18th Sunday. weather clear with some little wind. J. K's wife rode up in the morning and spent the day. Franklin and Joseph Knode went in the sleigh to G. fathers - Elizabeth and child came up after dinner spend an hour and returned home as did J. Ks wife. Prisila Miller went home Jennett and Babe here. Ned & Jupe in the Boat

        19th Monday. weather clear and more moderated - Franklin had a horse in the sleigh to Hedricks. Licklider sent to me again for money gave him none 4 men called to get wood to cut. Mr. Shay called wants sand

Page 20

for the furnace.15 Will and Martin went to the woods to cuting shingle timber. Ellen Hiser called to rent a room says she lives at Mrs. Lines, sent Caroline down to assist Elizabeth Murf & Enoch cleaning up wheat. I rode out to the clearing. Widows puting up his wood. Morrison & son the two negroes Nicholas all cuting. Brien got sand. Franklin got a Bee hive from Corban and one from Hedrick Murf has put the wheat through the fan the first time. Ned & Jupe in the Boat. small receipts has thawed prety much

        20th Tuesday. Weather clear reather pleasant Jennett & child with Helena and little negroe Ann sat out after 10 Oclock for Boonboro. Franklin driving the carriage to whome I gave Stagdon & Stokes account to hand to Shafer the Tavern Keeper gave Helena $1 and Jennett a memom to get some articles at Bentzes store. Murf sat out for Mummas Mill with a load wheat has J. Knodes Black man in the team Doct. Quigley16 called wants money for Mrs. Swearingen recd a letter by last nights mail from the Revd Mr. Johns 17 asking for money the Balance of his a/c $82.40 as stated again. Will and Martin cutting shingle timber he reports 3 additional hands joined the wood cuting Isaac Widows called says he has been cuting wood paid him $1 he wants everything. Murf returned from Mummas Mill where he deld 52 B 41 w wheat. Franklin returned at sun set, has changed very cold. Brought sundry goods from J. A. & S. Bentz & Co. amt. $4.65 1/2. Murf hauled a load wood. Ned & Jupe in the Boat. tolerable Business.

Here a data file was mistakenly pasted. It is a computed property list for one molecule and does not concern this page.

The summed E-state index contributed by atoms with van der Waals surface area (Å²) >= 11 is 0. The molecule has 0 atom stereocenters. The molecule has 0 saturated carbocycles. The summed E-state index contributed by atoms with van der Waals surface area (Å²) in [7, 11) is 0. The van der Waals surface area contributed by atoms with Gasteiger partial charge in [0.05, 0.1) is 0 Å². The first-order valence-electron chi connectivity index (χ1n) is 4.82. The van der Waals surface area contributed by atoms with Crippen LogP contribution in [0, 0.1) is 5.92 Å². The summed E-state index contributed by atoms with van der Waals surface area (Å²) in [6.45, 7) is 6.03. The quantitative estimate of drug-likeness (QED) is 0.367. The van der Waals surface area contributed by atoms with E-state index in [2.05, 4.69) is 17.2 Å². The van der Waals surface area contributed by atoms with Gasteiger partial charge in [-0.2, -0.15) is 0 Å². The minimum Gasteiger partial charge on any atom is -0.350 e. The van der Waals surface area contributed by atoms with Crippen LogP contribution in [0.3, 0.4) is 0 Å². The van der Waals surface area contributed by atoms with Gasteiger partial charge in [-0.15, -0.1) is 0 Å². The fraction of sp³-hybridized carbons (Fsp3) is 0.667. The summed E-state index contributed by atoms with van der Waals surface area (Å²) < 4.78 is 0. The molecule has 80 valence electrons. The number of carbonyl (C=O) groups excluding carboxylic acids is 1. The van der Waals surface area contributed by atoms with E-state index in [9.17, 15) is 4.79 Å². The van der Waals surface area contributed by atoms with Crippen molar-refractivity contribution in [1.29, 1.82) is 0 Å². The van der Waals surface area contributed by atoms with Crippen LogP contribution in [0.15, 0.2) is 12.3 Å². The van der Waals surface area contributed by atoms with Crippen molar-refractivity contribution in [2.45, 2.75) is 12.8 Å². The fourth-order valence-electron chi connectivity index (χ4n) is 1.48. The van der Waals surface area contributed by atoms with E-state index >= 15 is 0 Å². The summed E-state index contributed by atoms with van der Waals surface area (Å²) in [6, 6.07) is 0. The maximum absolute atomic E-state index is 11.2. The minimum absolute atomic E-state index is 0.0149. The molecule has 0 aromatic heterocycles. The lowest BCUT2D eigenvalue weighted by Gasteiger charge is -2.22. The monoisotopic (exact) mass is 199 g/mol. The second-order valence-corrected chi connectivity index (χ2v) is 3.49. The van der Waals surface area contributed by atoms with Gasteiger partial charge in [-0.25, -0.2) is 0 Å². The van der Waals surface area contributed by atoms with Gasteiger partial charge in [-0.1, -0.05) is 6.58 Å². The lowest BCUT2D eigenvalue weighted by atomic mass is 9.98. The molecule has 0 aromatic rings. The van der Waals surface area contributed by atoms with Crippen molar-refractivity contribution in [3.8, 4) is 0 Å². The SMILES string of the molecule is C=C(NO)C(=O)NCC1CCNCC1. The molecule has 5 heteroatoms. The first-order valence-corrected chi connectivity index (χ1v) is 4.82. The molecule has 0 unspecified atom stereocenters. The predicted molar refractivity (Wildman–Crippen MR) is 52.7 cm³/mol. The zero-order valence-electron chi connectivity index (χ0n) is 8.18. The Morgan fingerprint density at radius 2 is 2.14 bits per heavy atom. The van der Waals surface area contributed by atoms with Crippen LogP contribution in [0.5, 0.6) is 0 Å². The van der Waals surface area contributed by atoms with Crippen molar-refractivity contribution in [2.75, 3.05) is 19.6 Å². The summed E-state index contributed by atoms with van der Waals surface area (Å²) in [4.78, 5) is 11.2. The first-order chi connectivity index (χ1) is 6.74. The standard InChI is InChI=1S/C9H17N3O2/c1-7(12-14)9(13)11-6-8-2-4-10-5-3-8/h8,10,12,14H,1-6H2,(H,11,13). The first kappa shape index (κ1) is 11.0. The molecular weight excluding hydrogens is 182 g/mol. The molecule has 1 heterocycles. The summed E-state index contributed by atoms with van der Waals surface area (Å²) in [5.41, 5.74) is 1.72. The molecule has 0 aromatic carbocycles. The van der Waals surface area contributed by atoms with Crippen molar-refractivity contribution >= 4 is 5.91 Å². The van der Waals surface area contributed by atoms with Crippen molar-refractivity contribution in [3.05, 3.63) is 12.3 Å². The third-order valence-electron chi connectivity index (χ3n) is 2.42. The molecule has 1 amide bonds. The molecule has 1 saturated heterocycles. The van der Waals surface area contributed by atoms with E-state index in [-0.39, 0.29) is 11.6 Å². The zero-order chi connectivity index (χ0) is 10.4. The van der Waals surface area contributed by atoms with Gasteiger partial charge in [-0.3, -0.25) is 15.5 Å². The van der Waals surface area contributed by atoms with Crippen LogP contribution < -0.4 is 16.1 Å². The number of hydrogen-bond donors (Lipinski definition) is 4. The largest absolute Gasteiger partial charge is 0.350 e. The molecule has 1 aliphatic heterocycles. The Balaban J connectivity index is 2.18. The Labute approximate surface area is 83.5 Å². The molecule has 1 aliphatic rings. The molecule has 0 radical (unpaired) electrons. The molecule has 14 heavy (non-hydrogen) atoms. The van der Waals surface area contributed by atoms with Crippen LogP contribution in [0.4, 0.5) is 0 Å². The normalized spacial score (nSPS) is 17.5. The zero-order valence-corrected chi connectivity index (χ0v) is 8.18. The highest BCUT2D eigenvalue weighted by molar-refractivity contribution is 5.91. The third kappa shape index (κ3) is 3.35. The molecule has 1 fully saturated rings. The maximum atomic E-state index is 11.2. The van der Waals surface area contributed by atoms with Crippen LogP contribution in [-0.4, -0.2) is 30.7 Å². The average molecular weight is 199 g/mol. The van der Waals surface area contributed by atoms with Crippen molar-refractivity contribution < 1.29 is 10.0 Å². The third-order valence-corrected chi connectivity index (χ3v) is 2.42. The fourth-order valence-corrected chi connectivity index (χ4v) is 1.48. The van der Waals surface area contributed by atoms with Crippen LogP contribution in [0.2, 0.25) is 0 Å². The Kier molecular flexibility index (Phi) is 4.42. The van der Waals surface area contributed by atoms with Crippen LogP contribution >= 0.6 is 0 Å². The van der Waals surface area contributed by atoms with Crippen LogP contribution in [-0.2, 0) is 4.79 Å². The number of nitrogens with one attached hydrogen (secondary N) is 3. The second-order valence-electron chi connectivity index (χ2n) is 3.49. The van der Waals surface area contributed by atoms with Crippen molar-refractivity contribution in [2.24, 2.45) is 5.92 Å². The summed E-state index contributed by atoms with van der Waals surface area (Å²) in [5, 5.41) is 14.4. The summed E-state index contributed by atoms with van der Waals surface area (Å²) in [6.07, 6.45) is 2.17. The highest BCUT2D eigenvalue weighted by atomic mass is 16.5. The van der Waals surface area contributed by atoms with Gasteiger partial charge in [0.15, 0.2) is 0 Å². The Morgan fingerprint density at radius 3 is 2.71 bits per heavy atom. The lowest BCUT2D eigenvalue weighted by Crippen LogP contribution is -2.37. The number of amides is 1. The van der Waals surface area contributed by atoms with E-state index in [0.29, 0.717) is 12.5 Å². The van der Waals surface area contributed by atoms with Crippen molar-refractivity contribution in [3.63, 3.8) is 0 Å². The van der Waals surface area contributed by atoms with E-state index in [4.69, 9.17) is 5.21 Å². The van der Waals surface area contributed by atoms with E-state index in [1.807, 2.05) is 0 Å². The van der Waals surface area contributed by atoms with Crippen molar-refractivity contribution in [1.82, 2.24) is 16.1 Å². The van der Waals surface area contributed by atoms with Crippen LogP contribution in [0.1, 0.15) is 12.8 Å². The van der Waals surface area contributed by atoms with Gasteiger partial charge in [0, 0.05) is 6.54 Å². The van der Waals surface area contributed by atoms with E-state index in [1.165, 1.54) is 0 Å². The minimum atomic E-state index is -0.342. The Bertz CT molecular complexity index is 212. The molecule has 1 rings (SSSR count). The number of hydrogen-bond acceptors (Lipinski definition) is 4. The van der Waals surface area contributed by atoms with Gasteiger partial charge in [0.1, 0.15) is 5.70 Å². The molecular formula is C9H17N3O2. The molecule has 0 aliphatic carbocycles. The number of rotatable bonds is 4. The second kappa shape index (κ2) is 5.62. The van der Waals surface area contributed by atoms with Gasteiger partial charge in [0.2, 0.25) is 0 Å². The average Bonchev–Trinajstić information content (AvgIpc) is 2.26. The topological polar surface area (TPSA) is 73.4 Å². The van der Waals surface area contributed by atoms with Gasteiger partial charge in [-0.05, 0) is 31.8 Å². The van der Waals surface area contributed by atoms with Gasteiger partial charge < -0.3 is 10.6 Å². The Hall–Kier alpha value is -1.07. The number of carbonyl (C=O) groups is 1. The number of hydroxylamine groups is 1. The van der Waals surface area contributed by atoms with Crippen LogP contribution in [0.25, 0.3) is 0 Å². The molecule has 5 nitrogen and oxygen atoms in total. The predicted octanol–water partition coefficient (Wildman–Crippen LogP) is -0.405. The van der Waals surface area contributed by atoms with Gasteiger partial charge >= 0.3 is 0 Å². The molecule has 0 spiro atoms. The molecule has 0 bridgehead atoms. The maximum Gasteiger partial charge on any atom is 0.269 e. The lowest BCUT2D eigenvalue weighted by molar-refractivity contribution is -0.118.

21st Wednesday. Weather clear and very cold. the last night the coldest this winter. the Ink froze for the first time in the office. the River is closed this morning with Ice. Murf and Enoch loaded the wagon with wheat and Murf sat out for Mummas Mill directed Will to assist Ned to cut the Ice for to pass the Boat. Negro Will belongs to Grove called gave him wood to cut he is to commence tomorrow. - Franklin called to get change for a 10 Dollar note. has Bought a horse from Emert at $45. between him Ashberry Elgen have formed a partnership to run a Boat with marketing Martin Shellman called is prety much disused with liquor Murf returned from the mill Brought Bran for Franklin. he deld. 52 Busl 49 w wheat. says he had the horses shoes roughed at Kribzers shop Murf is pretty well done says he got it at the ferry House Ned and Jupe in the Boat. small receipts -

15. Shay was a workman at the furnace belonging to John M. Brinn of the Antietam Iron Works.

16. Doctor John Quigley was Mrs. Henry T. Van Swearingen's son-in-law and business agent. He sought payment of Mrs. Swearingen's share in the Ferry receipts.

17. The Reverend Mr. L. H. Johns was the rector of an Episcopal church in Sharpsburg of which the Blackfords were communicants.